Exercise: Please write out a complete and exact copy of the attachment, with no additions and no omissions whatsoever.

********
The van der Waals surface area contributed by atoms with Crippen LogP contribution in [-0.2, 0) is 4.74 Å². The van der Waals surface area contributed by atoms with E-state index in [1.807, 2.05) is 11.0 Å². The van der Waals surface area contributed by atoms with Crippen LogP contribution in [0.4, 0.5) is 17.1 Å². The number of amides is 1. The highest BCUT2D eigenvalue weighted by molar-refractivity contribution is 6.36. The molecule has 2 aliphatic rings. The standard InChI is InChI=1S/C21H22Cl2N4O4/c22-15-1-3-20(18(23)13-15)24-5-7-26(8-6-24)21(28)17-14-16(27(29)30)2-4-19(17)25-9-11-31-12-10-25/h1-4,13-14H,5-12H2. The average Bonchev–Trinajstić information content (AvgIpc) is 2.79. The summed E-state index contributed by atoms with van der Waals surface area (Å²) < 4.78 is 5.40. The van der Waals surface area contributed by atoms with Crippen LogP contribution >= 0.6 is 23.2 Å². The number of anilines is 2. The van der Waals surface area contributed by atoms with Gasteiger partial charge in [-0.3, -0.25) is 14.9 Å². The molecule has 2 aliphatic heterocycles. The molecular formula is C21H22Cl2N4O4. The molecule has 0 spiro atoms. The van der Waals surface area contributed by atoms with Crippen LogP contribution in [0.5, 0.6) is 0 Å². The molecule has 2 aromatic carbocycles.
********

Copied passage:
The van der Waals surface area contributed by atoms with Crippen LogP contribution in [-0.2, 0) is 4.74 Å². The van der Waals surface area contributed by atoms with E-state index in [1.807, 2.05) is 11.0 Å². The van der Waals surface area contributed by atoms with Crippen LogP contribution in [0.4, 0.5) is 17.1 Å². The number of amides is 1. The highest BCUT2D eigenvalue weighted by molar-refractivity contribution is 6.36. The molecule has 2 aliphatic rings. The standard InChI is InChI=1S/C21H22Cl2N4O4/c22-15-1-3-20(18(23)13-15)24-5-7-26(8-6-24)21(28)17-14-16(27(29)30)2-4-19(17)25-9-11-31-12-10-25/h1-4,13-14H,5-12H2. The average Bonchev–Trinajstić information content (AvgIpc) is 2.79. The summed E-state index contributed by atoms with van der Waals surface area (Å²) < 4.78 is 5.40. The van der Waals surface area contributed by atoms with Crippen LogP contribution >= 0.6 is 23.2 Å². The number of anilines is 2. The van der Waals surface area contributed by atoms with Gasteiger partial charge in [-0.3, -0.25) is 14.9 Å². The molecule has 2 aliphatic heterocycles. The molecular formula is C21H22Cl2N4O4. The molecule has 0 spiro atoms. The van der Waals surface area contributed by atoms with Crippen LogP contribution in [0.5, 0.6) is 0 Å². The molecule has 2 aromatic carbocycles.